UK rules against animal rights group

Decision stemmed from scientific organizations' complaints against a group decrying animal experiments

By | December 7, 2005

British medical researchers have welcomed a ruling today (December 7) by the UK advertising watchdog the Advertising Standards Authority (ASA), which has upheld complaints against an organization that released written material arguing that animal experiments can be inaccurate or fatal when applied to human diseases. As a result of the ruling, the organization, called Europeans for Medical Progress (EMP), is under pressure to amend certain claims it made in leaflets.

The decision, based on five complaints from the UK Research Defence Society (RDS) and the Association of Medical Research Charities (AMRC), is a victory for scientists who say that the issue of animal experiments has been skewed in the UK because of vociferous -- and sometimes misleading -- protests from activists.

"The fact that the argument is hijacked by a few people with extreme views, distorts it," said Roger Morris, a neurobiologist at King's College London. Researchers said the ruling may give them the opportunity to publicize the ASA's support of animal research in this case, with the ultimate hope of garnering more political support for animal research.

The subject of the complaints - the charity EMP - believes that animal testing is not necessary to advance medical research. "Medical progress will continue to be made, as it always has been, by clinical observation - not by animal experimentation, which is merely an irrelevant diversion," Kathy Archibald, director of EMP, told The Scientist. The EMP leaflet, however, went a step further and claimed that people are dying every day because research funding is wasted on studying animals, and that animal experimentation "directly harms humans."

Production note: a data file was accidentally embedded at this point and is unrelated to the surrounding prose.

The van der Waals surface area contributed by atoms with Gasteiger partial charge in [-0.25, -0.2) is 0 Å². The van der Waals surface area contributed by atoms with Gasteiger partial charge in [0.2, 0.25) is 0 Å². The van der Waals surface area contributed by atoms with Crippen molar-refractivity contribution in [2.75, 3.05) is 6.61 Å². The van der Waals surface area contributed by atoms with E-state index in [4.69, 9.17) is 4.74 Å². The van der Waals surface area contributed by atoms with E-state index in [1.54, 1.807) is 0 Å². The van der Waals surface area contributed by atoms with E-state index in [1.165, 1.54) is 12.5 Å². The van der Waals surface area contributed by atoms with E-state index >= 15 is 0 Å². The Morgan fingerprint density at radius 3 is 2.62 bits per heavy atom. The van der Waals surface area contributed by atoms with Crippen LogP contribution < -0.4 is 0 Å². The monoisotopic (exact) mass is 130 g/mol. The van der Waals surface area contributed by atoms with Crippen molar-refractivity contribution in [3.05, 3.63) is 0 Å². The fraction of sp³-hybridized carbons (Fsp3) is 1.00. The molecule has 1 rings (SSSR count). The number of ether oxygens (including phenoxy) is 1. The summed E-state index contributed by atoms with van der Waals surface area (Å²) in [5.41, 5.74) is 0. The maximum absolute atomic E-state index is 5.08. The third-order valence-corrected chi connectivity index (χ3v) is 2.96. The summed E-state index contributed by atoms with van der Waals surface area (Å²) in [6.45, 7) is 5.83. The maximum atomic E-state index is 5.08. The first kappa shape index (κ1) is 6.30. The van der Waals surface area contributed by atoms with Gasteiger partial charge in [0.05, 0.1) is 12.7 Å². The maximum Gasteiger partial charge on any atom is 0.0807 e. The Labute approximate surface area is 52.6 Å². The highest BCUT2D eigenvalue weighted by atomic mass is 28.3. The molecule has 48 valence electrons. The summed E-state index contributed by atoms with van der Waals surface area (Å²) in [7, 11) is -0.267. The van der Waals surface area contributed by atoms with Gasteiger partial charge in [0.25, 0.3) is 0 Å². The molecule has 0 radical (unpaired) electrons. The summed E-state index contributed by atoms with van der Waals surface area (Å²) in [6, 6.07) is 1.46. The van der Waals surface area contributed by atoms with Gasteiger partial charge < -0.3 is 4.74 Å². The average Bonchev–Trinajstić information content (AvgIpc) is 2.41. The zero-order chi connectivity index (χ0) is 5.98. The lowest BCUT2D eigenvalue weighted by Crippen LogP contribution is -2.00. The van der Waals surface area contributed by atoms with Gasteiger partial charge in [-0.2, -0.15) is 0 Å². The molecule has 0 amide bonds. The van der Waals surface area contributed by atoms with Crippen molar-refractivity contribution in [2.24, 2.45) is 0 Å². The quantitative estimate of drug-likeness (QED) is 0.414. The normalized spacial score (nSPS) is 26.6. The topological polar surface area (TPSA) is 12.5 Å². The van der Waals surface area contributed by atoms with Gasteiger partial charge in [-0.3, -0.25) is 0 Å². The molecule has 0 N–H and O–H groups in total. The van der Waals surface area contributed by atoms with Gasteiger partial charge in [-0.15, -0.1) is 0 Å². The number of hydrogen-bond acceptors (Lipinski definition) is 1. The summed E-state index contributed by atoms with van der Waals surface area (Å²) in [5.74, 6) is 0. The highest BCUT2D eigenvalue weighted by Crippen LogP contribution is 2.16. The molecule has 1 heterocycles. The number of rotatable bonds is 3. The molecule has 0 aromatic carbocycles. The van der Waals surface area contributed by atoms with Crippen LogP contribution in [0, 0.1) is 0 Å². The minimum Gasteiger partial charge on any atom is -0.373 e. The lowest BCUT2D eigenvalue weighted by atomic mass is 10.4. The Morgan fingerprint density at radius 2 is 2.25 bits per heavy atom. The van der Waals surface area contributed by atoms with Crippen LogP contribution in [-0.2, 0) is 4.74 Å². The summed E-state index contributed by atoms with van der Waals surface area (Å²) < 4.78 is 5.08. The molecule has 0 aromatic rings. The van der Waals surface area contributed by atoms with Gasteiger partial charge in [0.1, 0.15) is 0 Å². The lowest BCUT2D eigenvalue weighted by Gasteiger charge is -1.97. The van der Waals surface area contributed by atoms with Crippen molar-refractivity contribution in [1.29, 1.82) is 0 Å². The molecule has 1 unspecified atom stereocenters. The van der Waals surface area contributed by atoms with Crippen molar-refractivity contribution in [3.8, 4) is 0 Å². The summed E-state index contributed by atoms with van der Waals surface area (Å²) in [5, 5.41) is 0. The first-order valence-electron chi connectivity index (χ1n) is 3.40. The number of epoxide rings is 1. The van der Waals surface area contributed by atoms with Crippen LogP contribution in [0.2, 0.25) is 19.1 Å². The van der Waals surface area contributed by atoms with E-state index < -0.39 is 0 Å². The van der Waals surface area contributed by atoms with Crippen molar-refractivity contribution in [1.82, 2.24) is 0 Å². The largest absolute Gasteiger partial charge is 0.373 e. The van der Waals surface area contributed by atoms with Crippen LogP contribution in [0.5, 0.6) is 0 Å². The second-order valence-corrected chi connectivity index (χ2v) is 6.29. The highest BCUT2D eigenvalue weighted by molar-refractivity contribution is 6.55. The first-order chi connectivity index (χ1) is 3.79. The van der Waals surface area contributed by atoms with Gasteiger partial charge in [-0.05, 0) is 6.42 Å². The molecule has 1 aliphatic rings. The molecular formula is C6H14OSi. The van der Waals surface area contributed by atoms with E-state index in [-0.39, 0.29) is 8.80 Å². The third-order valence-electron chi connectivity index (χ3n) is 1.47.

The ASA, however, ruled that there is lack of evidence to prove this. "Even those antivivisection groups which masquerade as scientific organizations cannot get away with presenting their opinions as fact," said Simon Festing, director of the Research Defence Society.

Now RDS wants to publicize the ruling, especially to members of parliament (MPs) who might tend towards the views of the EMP. In May this year, legislators in parliament introduced a motion that called for further inquiry into the usefulness of animal testing. RDS plans to write to the 138 MPs who have signed the motion. Clare Stanford, psychopharmacologist at University College London, said that she hopes this latest ruling will help encourage MPs who were against animal testing in research to reconsider their position.

Indeed, some MPs are already taking a less polarized view. A new motion with 43 signatures to date, put down by Ian Gibson, former chair of the House of Commons Science and Technology Select Committee, supports a recent report on the ethics of research involving animals. This model accepts that animal models are necessary, but advocates reviews to make improvements to minimize animal suffering.

The ASA ruling is the second this year on animal experimentation literature. In the other decision, the ASA upheld a complaint from the EMP against a claim in an AMRC leaflet that animal experiments were essential for the major medical advances of the last century.

"Even the government now accepts that non-animal research techniques are 'advanced methods'," Gill Langley of the Dr Hadwen Trust, a medical charity that develops research methods to replace animal experiments, told The Scientist. Researchers maintain that they are investigating non-animal methods. But in many cases, they say there is still no alternative to using animals to find cures for diseases.

Morris said he's glad this case provides scientists with the opportunity to publicize the fact that often, animal research may be necessary. "Many more researchers are standing up and saying what they're doing."

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